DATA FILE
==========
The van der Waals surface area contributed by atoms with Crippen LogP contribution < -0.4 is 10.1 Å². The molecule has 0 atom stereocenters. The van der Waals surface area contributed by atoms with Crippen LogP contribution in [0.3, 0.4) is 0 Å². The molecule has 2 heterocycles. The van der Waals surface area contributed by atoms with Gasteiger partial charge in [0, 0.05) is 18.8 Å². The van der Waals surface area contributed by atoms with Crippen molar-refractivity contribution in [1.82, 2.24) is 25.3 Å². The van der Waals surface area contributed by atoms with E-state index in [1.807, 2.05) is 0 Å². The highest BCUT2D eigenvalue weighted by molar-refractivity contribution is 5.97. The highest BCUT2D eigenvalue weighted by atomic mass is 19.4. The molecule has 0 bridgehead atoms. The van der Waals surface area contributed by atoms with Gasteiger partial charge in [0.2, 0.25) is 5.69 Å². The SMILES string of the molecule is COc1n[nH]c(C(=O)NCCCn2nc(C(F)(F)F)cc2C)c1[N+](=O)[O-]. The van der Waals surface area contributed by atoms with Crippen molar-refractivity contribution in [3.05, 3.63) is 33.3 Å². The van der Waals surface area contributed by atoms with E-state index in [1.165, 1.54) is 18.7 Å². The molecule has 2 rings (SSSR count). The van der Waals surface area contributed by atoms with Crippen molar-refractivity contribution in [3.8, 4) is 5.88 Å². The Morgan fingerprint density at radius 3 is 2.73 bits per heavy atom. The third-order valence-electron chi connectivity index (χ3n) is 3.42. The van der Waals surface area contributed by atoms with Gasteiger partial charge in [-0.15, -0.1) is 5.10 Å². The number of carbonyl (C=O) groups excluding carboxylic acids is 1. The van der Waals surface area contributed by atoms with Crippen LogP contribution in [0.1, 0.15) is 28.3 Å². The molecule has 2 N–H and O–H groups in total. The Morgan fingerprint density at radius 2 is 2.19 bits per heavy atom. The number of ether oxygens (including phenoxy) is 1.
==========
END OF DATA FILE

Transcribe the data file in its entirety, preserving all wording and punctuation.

The van der Waals surface area contributed by atoms with Crippen LogP contribution < -0.4 is 10.1 Å². The molecule has 0 atom stereocenters. The van der Waals surface area contributed by atoms with Crippen LogP contribution in [0.3, 0.4) is 0 Å². The molecule has 2 heterocycles. The van der Waals surface area contributed by atoms with Gasteiger partial charge in [0, 0.05) is 18.8 Å². The van der Waals surface area contributed by atoms with Crippen molar-refractivity contribution in [1.82, 2.24) is 25.3 Å². The van der Waals surface area contributed by atoms with E-state index in [1.807, 2.05) is 0 Å². The highest BCUT2D eigenvalue weighted by molar-refractivity contribution is 5.97. The highest BCUT2D eigenvalue weighted by atomic mass is 19.4. The molecule has 0 bridgehead atoms. The van der Waals surface area contributed by atoms with Gasteiger partial charge in [0.2, 0.25) is 5.69 Å². The SMILES string of the molecule is COc1n[nH]c(C(=O)NCCCn2nc(C(F)(F)F)cc2C)c1[N+](=O)[O-]. The van der Waals surface area contributed by atoms with Crippen molar-refractivity contribution in [3.05, 3.63) is 33.3 Å². The van der Waals surface area contributed by atoms with E-state index in [1.165, 1.54) is 18.7 Å². The molecule has 2 rings (SSSR count). The van der Waals surface area contributed by atoms with Crippen molar-refractivity contribution in [3.8, 4) is 5.88 Å². The Morgan fingerprint density at radius 3 is 2.73 bits per heavy atom. The third-order valence-electron chi connectivity index (χ3n) is 3.42. The van der Waals surface area contributed by atoms with Gasteiger partial charge in [-0.15, -0.1) is 5.10 Å². The number of carbonyl (C=O) groups excluding carboxylic acids is 1. The van der Waals surface area contributed by atoms with Crippen LogP contribution in [0.1, 0.15) is 28.3 Å². The molecule has 2 N–H and O–H groups in total. The Morgan fingerprint density at radius 2 is 2.19 bits per heavy atom. The number of ether oxygens (including phenoxy) is 1.